“What’s a little bit like you doin’ here?”

The girl looked up. Her eyes were full of suspicion. “What do you care?”

“I don’t, really,” he admitted as he joined her by the wall. “Just curious. You did get me into a fight, y’know.”

She shrugged. “Sorry about that.”

“Don’t be. I’m always up for a good spot of violence.” He paused. “So what were you doing in there?”

“My ride dropped me off here.”



“Picked yourself a hell of a ride. Only sort that brings you to a place like Willy’s is setting you up for a nasty end.”

“I guessed that.” The girl flicked her eyes over at him. “Why are you even bothering to ask?”

“Don’t know. I’m bored. Know a girl about your age, like her well enough. Seein’ as I’ve saved your life, I’ve got an interest in you keeping it. Take your pick.” The girl just gave another shrug. “I’m Spike, by the way.”


“You got anywhere to go, Marie?”

Seeing the direction this conversation was taking, Marie began to edge away. Casual talk was one thing. Now her warning alarms were going off.

“If you haven’t got a place to go, kid, you won’t last the night. Not a young thing like you.”

“I’ll be fine. I’m tougher than you think.”

“You almost died in there. That demon was fixing to have you for a snack.”

Marie’s eyes narrowed. “I’d have survived.”

“Really?” Spike nodded towards the torn shoulder of her shirt. “Picture those claws shredding a bit more.” He reached a hand out to her. “The poison and the blood loss would’ve killed you quick enough.”

He was becoming too close to Marie for comfort’s sake. She backed away quickly.


Spike held up his hands in surrender. “Not fixing to hurt you, bit. Just offering some help.”

“Why should you want to help me?” Marie challenged. “Why should you care?”

“Don’t really care. But,” he remarked, “I know people who do. You die tonight, they’ll blame it on me sure enough.” His voice grew bitter. “It’s always Spike’s fault.” Once again his tone changed, becoming friendly. “Listen, I know somewhere you can go. Somewhere safe.”

Marie doubted this was a purely altruistic offer. There had to be some catch. She knew he was some kind of night monster (all her months of traveling had taught her of their existence) but he didn’t seem intent on putting her on his menu. If he was being honest, she’d have a place to sleep. If not - there were ways of protecting herself. Even if she died inside every time she used them.

Seeing her consent, Spike began to pull her along. Marie yanked herself away. “Never touch me,” she hissed. She fumbled in her backpack for something. Pulling out a long, ratty scarf, she wrapped it around the gaping hole in her shirt. Only after the impromptu patch was completed did she start to follow him again. Holes like that had to be covered as soon as possible.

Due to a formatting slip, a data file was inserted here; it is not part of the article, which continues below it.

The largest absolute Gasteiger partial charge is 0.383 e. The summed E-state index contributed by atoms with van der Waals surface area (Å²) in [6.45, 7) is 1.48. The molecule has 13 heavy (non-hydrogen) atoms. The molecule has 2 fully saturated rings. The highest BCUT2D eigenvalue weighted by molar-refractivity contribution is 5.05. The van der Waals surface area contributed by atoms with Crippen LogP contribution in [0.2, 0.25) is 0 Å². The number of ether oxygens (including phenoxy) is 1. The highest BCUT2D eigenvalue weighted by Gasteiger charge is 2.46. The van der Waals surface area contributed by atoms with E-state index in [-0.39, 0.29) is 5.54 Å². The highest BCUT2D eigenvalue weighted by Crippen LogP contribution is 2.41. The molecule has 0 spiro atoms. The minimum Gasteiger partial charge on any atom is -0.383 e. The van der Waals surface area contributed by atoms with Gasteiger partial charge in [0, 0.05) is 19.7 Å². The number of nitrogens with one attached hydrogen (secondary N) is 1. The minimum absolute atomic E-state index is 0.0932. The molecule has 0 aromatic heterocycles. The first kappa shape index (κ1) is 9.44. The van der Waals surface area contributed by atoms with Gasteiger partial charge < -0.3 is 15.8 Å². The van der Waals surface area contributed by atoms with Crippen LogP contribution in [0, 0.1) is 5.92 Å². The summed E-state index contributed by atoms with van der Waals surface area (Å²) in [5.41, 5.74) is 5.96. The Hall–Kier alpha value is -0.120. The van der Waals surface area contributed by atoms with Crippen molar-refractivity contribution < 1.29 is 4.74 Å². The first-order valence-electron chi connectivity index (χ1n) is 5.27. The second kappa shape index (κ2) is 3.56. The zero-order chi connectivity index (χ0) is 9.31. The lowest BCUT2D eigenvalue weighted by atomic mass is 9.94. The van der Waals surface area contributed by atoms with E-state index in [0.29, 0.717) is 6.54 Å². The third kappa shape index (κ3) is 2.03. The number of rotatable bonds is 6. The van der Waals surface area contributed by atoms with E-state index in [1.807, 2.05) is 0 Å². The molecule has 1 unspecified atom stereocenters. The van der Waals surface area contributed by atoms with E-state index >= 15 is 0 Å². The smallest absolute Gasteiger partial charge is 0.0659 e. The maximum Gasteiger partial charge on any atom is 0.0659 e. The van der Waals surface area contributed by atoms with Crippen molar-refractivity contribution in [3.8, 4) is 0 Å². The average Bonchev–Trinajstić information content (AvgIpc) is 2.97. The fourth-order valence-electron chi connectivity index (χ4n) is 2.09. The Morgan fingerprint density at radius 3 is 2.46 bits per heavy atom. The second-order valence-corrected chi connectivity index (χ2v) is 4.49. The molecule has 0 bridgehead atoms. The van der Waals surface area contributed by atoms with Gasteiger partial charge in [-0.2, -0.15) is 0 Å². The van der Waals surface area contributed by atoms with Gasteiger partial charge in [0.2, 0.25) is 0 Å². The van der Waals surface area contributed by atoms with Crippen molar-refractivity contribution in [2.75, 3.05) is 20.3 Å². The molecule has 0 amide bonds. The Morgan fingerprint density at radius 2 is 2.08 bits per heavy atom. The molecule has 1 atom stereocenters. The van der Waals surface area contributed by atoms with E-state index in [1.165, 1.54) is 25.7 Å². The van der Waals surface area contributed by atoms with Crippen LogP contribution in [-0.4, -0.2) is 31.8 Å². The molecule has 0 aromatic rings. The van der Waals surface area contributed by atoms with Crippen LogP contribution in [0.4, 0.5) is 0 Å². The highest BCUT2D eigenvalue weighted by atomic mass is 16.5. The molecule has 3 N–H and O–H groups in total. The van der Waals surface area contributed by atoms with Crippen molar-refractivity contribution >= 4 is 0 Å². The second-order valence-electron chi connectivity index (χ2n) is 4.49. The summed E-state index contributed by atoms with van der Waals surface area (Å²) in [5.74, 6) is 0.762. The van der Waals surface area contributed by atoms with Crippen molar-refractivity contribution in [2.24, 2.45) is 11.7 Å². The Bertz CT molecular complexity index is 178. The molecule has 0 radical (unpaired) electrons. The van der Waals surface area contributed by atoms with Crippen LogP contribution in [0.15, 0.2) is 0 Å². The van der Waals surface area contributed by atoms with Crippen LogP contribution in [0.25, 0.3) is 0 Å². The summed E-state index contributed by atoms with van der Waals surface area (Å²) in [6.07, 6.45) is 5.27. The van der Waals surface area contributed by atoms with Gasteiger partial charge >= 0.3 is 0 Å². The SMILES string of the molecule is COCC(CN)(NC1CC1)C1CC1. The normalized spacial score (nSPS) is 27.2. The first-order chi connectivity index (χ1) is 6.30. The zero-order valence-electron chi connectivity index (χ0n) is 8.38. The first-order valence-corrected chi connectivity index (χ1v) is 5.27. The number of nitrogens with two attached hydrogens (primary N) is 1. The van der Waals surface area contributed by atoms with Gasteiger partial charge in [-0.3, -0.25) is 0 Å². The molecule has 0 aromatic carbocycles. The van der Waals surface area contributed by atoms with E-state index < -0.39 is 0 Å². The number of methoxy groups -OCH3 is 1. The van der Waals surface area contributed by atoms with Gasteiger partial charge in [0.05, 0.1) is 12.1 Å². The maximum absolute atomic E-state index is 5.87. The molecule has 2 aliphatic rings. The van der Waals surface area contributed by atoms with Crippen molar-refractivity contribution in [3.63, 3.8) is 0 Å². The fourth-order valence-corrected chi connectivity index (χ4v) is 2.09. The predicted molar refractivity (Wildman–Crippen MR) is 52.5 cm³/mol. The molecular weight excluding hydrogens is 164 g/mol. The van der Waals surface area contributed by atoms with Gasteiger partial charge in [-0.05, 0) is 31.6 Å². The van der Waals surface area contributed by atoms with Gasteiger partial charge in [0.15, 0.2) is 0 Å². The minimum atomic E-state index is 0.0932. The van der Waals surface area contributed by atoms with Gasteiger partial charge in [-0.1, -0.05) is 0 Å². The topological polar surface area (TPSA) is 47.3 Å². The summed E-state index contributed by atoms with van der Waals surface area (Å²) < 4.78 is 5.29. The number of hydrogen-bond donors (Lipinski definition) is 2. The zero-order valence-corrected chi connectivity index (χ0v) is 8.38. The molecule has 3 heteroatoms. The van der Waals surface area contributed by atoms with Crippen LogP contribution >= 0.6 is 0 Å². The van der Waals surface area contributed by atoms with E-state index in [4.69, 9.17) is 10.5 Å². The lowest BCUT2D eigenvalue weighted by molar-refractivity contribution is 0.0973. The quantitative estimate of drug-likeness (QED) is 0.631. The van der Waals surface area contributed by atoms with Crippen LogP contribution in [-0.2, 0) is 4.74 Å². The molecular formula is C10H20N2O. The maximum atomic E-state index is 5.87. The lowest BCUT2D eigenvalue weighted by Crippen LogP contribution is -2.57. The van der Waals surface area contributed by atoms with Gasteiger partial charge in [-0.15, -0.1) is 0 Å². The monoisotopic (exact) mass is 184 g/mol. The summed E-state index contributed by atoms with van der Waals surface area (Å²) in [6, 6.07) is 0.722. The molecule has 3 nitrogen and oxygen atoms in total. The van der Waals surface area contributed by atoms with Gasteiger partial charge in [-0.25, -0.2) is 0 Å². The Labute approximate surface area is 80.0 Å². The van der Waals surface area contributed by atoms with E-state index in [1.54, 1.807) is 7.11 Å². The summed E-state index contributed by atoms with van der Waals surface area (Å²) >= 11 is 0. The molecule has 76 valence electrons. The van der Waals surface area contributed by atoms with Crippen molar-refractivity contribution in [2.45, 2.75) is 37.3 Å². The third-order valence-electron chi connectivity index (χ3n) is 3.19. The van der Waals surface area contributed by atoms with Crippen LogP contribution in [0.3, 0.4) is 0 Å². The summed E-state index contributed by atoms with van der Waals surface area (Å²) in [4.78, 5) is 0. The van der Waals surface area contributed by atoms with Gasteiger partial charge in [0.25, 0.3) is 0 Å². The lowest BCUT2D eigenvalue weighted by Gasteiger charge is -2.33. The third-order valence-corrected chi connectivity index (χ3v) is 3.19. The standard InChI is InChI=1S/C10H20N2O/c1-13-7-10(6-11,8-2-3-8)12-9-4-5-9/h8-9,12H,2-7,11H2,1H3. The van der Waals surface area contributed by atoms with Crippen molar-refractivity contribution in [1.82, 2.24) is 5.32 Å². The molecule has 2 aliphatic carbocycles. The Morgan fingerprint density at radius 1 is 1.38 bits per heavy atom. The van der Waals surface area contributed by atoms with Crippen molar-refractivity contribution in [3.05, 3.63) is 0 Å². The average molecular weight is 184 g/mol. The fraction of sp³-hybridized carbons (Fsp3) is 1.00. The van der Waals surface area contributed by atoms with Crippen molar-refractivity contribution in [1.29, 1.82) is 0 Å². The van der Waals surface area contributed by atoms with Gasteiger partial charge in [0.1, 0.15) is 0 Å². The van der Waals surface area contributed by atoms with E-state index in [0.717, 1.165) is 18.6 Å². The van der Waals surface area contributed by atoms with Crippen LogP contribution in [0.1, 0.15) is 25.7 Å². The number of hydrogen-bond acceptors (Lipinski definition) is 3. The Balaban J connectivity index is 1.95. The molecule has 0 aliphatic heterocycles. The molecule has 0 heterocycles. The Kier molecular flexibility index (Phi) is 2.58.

They seemed to cover half the town in pursuit of this promised safe place. Spike finally stopped in front of a house. The street sign said Revello Drive; the mailbox read 1630. Marie felt a little bit better. The house seemed like a standard suburban affair. The front porch light was on, as well as the lights inside.

Out of the corner of her eye, Marie saw Spike straighten. There was something about his body language which reminded her of when Cody would go up and talk to her, before they started dating. That aura of false confidence, especially. She remembered how much courage it had taken to confront Marie, how afraid of rejection she had been. She remembered saying and doing silly things hoping to impress Marie.

What was she doing here? Shouldn’t she be home, watching football with her father?

Marie shook herself out of that train of thought. Moments like that were fewer and farther between, but they were still unfortunately happening. At least she had kept quiet this time.

Spike was now walking up to the door. Marie trotted behind him. By now, she was feeling tired from her trip, the fight, and the walk. The possibility of a place to lie down on was welcoming.

Spike rang the bell. Marie wondered why he was being so polite. He struck her as the sort who’d just barge in without regard to social conventions.

A woman opened the door. She had a motherly sort of face and tired eyes. Seeing her guest, she frowned a little.

“Spike, why are you here?”

Spike jerked his head to indicate Marie. “I’ve got someone who could use a place to stay, Joyce. Found her at Willy’s. Just came into town.”

As Spike was finishing his explanation, a blonde head peeked out over Joyce’s shoulder. Marie guessed her to be in her early twenties, only a few years older than herself. The blonde made a face upon seeing Spike.

“What are YOU doing here, Spike?” the blonde snapped.

Spike nodded to her. “Buffy.”

Marie watched them quietly. She got that when-Cody-had-a-crush-on-me deja vu feeling again.

The aforementioned Buffy scowled at him. “Why do you keep showing up here?”

“Not out of any desire to see you,” he bit out. “Found a girl at Willy’s. She needs a place to stay, away from the nasties. Thought your mum would be willing to put up with her for the night. Anymore questions?”